When I first started using Ubuntu, I began looking around for cleanup utilities similar to Ccleaner. I was directed to Ubuntu Tweak, which has an easy to use Computer Janitor function, but I noticed that it did not have a disk wipe function. It was not very high on my list of priorities, so I let it go for a while.
Here and there, I saw references to BleachBit, so I decided I should give it a whirl. It basically does a lot more than just wiping the drive, and it has a lot of options. It is much more like Ccleaner than Computer Janitor. Most of the functions I tried worked pretty well, it seems. Of course, you have to be selective in what you choose, or it might ruin your day.
This is the article that almost didn’t happen. I need my Epson all-in-one for scanning, and if I couldn’t get it working, then I was going to disconnect the Pi, reformat and repurpose (and I have other purposes for one, certainly). In fact, I had gotten printing working even over Airprint, so this was the last obstacle. I was prepared to disconnect it, but I decided to give it yet one more try, and I finally got some success.
A Bourbon Red tom turkey
Photo by Matt Billings
Well, it is Thanksgiving Day in the United States. In spite of our many problems, we still have a lot to be thankful for. I like to take time out during this season to give a special thanks not only to a higher power, but also to you the reader. This blog wouldn’t be much without you, after all.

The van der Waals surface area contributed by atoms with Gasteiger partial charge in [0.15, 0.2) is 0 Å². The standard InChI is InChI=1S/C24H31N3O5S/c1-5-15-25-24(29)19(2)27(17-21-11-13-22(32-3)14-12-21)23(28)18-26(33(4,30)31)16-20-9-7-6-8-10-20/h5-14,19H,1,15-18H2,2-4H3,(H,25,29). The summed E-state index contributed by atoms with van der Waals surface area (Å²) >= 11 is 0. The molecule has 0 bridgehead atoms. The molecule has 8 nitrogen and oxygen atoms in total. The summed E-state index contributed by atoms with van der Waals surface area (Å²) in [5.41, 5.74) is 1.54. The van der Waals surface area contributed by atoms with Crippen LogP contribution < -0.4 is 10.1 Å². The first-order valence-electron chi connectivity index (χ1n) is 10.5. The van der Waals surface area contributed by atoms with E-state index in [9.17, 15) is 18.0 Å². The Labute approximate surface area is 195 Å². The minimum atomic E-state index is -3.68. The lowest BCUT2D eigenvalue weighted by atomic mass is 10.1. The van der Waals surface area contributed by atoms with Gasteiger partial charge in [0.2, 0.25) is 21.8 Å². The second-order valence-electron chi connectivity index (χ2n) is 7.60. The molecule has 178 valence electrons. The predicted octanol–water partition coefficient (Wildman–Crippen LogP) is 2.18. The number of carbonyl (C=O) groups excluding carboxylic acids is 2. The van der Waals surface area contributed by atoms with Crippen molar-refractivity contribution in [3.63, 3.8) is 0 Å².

I wish you all a blessed Thanksgiving Day.
I encourage people to read lots of blogs and listen to lots of podcasts, but I don’t encourage tuning in to offensive bigotry, especially when it comes to race or, as in this case, religion.
“Read lots of blogs” goes the advice to bloggers. ”Listen to many podcasts” is often thrown in there as well. Simply put, the premise is that you need to keep on top of things in whatever sphere you are blogging in. Frankly, I think that’s true in any walk of life, and the advice is not just for blogging.
Screenshot of Amazon’s new cloud reader
I love ebooks! I love to read, but books after a while collect dust, get in the way and become a chore even to give away. True, there are venues where used books can be resold, but you’ll hardly recover anything near the book’s original value. I often just end up giving them away to Goodwill or something as a consequence.
So, ebooks seem like a very good deal to me, but they aren’t really the same, are they? While the gap between them are narrowing in some ways, the legal aspects are still surprisingly different.
I apologize that this might seem muddled, but there certainly is a lot of confusion out there about AirPrint and Linux. Some claim “it just works”, but then there are web pages with instructions for setting it up. It is very confusing indeed. My best guess is that at some point Avahi just comes with Linux. So, read through this carefully and I will break where I think you should just go ahead and test it out. If you try out these instructions, please let me know how it went.
First, I should state even though the diagram above says “iPhone”, it really could apply to any iOS device. In fact, I believe it will work for Macs as well. So, don’t let the iPhone part deter you from trying this at home.